Integrin receptor activation is an important regulatory mechanism for cell-substrate and cell-cell adhesion. In this study, we explore a signaling pathway activated by mAb 12G10, an antibody that can activate β1 integrins and induce integrin-mediated cell-cell and cell-substrate adhesion. We have found that the cAMP-dependent protein kinase (PKA) is required for both mAb 12G10-induced cell-cell and cell-substrate adhesion of HT-1080 cells. Binding of mAb 12G10 to β1 integrins stimulates an increase in intracellular cAMP levels and PKA activity, and a concomitant shift in the localization of the PKA type II regulatory subunits from the cytoplasm to areas where integrins expressing the 12G10 epitope are located. MAb 12G10-induced cell-cell adhesion was mimicked by a combination of clustering β1 integrins and elevating PKA activity with Sp-adenosine-3′,5′-cyclic monophosphorothioate or forskolin. We also show that two processes required for HT-1080 cell-cell adhesion, integrin clustering and F-actin polymerization are both dependent on PKA. Taken together, our data suggest that PKA plays a key role in the signaling pathway, resulting from activation of β1 integrins, and that this enzyme may be required for upregulation of cell-substrate and cell-cell adhesion.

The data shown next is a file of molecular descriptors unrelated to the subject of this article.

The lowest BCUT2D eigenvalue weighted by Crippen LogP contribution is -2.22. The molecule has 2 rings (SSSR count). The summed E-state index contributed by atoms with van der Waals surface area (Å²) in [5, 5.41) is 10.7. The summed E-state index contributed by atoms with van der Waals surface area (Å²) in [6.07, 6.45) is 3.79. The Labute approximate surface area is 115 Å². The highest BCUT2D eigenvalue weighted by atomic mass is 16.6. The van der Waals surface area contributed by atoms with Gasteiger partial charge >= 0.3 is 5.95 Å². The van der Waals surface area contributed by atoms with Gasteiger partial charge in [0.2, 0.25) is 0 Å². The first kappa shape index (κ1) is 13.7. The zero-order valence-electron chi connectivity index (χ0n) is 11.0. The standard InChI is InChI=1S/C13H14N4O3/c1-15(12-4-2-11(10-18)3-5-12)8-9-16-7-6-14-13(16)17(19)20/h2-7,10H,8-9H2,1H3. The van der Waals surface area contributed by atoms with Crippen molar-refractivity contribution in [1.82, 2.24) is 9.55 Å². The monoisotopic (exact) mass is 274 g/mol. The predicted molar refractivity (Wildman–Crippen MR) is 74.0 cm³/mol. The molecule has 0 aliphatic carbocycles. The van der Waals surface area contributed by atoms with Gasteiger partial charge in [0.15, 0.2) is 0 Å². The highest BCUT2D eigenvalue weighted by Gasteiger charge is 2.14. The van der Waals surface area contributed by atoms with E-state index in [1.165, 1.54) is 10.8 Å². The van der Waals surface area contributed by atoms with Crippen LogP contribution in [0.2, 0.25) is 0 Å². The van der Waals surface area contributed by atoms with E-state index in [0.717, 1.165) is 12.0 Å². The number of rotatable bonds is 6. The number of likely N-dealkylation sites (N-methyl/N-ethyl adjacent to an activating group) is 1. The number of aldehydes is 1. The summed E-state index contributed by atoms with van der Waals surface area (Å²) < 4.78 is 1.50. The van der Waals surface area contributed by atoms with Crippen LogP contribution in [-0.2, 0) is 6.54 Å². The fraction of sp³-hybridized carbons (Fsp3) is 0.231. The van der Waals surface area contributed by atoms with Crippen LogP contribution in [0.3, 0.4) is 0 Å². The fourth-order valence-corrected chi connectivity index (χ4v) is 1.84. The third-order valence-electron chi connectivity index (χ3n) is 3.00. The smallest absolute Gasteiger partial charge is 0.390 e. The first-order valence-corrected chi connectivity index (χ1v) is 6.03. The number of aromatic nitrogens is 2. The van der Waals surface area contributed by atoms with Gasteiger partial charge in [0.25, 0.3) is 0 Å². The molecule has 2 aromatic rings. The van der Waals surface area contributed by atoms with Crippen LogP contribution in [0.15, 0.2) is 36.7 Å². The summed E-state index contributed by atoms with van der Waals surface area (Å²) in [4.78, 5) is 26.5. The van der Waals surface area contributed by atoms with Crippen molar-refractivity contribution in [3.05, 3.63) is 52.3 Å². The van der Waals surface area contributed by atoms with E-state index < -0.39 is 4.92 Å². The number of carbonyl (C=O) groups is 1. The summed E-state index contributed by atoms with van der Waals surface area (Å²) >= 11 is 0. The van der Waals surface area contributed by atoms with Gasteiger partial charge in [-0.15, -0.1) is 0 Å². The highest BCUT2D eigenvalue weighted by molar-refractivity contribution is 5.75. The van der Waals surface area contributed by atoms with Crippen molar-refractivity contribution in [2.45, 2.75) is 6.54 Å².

Integrins are a large family of heterodimeric cell-surface adhesion receptors that mediate interactions of cells with both cell-surface counter-receptors and extracellular matrix ligands. In addition to mediating cell-substrate and cell-cell adhesion, integrins can regulate such cellular processes as proliferation, survival, differentiation and migration (Schwartz et al., 1995; Hynes, 1996). Although apparently devoid of any intrinsic signaling capacity, integrins are able to transduce signals bidirectionally across the plasma membrane through their ability to assemble cytoplasmic signaling complexes, which may include adaptor proteins, cytoskeletal proteins, growth factor receptors and kinases (Miyamoto et al., 1995; Schneller et al., 1997; Hemler, 1998; Howe et al., 1998; Danen et al., 1998; Giancotti and Ruoslahti, 1999; Schoenwaelder and Burridge, 1999).
Integrins can be activated by divalent cations, synthetic peptides and certain antibodies (Humphries, 1996). Recently, we described the effects of an activating anti-β1 mAb, 12G10, that can specifically and rapidly induce both cell-substrate and cell-cell adhesion of a number of different cell types (Mould et al., 1995; Whittard and Akiyama, 2001). Binding of mAb 12G10 also induced clustering of cell-surface integrins, F-actin polymerization and the preferential localization of β1 integrins expressing the 12G10 epitope at sites of cell-cell adhesion. Integrin activation-induced HT-1080 cell-cell adhesion minimally requires the interaction of activated α2β1 with nonactivated α3β1. MAb 12G10 is thought to recognize an activation-dependent epitope located close to the ligand-binding pocket of the β1 integrin (Mould et al., 1998). This epitope can be expressed by β1 integrins in the absence of ligand (Whittard and Akiyama, 2001) and may represent a naturally existing conformer of the receptor. The signaling pathways associated with activation of integrin receptors are not well characterized.